Write a Song
It is almost impossible to define what makes a good tune but it is possible to look at tunes that work and draw lessons from them.
When we look back into music history certain tunes stand out. There is Beethoven’s Ode To Joy. Another classic is the French folk melody, Ah! vous dirai-je, maman which inspired the Louis Armstrong classic What A Wonderful World, but is better know in English as Twinkle Twinkle Little Star. And of course there is the much loved Brahms’ Lullaby by Johannes Brahms.
These tunes have been popular for literally 100s of years, are known the world over, and are simple enough for even a child to sing. Let’s look at two key things they have in common.
- They use very few notes.
A limited number of notes is good as it makes the melody easier for those who are not trained singers. These tunes all sit within an octave and contain mostly stepwise motion (tones and semi tones) and small jumps (fifths and thirds). Big jumps are hard for untrained singers to pitch and more difficult to remember.
- They contain repetition.
Repetition is your friend. Don’t imagine that the tune needs to provide all the drama in the song. A repetitive tune is easy to sing and therefore easy to remember. Musical interest can be brought in the musical accompaniment. If you listen again to popular worship songs, like Shout To The Lord or How Great Is Our God, you will realize how repetitive (but not boring) aspects of their melodies are.
In addition to these two keys, here are some other things to consider when writing a melody:
- Chorus is higher than verse
Usually in a worship song the melody for the chorus will be higher than the melody for the verse. This helps bring the lift the Chorus needs, but don’t jump up too high. Remember the people you are writing for are not trained singers.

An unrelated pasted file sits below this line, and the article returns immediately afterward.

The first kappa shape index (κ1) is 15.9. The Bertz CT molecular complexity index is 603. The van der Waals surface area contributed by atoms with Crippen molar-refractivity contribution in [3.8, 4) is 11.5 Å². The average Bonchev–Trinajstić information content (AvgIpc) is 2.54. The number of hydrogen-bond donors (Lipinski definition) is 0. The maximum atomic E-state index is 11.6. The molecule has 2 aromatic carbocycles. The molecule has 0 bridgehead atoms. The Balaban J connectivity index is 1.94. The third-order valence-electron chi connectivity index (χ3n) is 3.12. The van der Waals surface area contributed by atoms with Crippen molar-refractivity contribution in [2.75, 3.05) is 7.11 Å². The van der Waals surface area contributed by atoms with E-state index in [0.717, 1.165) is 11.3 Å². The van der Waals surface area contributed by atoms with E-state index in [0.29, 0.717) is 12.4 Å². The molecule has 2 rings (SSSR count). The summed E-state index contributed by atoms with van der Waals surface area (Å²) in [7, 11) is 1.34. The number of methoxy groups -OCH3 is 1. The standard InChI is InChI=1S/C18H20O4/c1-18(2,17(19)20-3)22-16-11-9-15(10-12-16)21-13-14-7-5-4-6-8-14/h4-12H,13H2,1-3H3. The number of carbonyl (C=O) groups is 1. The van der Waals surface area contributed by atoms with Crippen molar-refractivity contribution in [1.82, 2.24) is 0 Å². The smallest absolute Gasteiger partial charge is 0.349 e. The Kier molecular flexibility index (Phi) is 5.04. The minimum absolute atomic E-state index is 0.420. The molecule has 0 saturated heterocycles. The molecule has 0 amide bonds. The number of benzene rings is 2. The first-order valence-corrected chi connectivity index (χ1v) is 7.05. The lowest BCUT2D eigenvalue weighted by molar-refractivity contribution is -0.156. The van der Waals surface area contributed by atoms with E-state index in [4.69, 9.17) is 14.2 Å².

- Limit the range
Try and keep your whole melody within an octave range (the eight notes of the scale). This way there won’t be parts that are too high or too low. If you keep it within an octave then most men and women will be able to sing it happily together.
- Avoid excessive syncopation
It’s ok to have a bit of rhythm in your melody. But extreme syncopation, or complex rhythms, are just going to confuse people.
- The melody should match the words
Don’t try and fit happy words to a sad tune and don’t use a candy-floss bubble-gum tune for contemplative or sombre words. We need people to connect with the words through the music, so the music needs to express the emotion and theme of the words.
- Make sure you didn’t steal it!
In music, stealing is called plagiarism, and is punishable by law. Having half a line that reminds you of something else might be ok. But if it’s a whole line, several lines, or the whole melody, that is a big problem. There are so many songs we hear that we didn’t even know we’ve heard. It is very easy to regurgitate a song you heard off the radio and think it is your own. The only time that borrowing or copying is okay is when the original work is in the public domain (outside of copyright protection). To avoid plagiarism sing your song to your friends and don’t be offended if they point out where your inspiration came from. If you stole it, change it and make sure it is your own.
There is a lot more that could be said, but the most important thing is to get writing. Have a go and see if people enjoy singing what you come up with.